What do you want to do in the future?
“For my future career, I aspire to use my quantitative skills to work on the social issues that I care about. I think that the whole PPRS experience, through the internship and capstone course, would represent an important stepping stone for me towards graduate education in economics and public policy. For me, the capstone course would be a unique opportunity to work on my own research paper. Before the capstone, I am eager to get involved in undergraduate research as early as my sophomore year. I am looking to learn how economists choose their assumptions and build their models, key steps in the research process. I am hopeful that, through PPRS, I will be able to find a research assistant position that fits my interests. Besides this, I believe a public policy internship somewhere on Think Thank Row in DC would be a valuable opportunity to immerse myself in the public policy research environment and to get an important insight into what I could do in the future, after graduate school.”
What inspired you to apply to be a Public Policy Research Scholar?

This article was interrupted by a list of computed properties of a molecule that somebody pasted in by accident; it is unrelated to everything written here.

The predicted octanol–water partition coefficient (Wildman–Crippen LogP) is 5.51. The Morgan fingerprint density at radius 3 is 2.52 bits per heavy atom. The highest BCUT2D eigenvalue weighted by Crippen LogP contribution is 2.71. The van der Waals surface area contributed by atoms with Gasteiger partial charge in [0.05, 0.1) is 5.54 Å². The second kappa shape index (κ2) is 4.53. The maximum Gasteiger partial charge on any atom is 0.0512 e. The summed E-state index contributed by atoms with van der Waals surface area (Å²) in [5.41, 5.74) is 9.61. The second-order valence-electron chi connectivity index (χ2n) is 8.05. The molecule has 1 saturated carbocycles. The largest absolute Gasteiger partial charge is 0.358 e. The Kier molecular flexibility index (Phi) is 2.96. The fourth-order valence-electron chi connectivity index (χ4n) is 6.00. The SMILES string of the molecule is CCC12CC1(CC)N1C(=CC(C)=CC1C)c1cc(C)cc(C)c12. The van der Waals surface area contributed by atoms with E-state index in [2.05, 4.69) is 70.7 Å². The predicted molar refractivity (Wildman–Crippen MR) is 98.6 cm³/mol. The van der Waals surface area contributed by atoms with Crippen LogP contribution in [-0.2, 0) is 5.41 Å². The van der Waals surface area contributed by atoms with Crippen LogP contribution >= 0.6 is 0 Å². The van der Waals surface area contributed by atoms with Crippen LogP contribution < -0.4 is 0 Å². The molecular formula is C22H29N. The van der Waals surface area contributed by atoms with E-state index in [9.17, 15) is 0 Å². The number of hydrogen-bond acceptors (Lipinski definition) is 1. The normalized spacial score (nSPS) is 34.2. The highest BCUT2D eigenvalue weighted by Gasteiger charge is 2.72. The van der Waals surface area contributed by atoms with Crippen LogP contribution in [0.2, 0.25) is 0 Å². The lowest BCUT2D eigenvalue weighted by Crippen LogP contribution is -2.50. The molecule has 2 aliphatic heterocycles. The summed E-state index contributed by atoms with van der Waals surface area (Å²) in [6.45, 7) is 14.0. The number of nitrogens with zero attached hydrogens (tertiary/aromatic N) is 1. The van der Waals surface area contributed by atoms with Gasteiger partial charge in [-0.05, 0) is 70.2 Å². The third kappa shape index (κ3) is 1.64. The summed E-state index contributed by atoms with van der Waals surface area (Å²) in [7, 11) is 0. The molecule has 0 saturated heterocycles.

“My first year at Penn gave me plenty of opportunities to explore new topics, reconsider my original interests and develop other ones, specifically macroeconomics and public policy. Through my first macro course, I learned about the economic mechanisms that government institutions use to mandate fiscal and monetary policy. I was intrigued by the complex interplay between taxation levels, public debt and fiscal multipliers, variables that influence living standards greatly. Additionally, in my writing seminar, I thoroughly enjoyed writing a literature review on AIDS policy in developing nations, looking at how economic and social factors shape AIDS drugs markets. This made me think I might enjoy doing research on public policy.”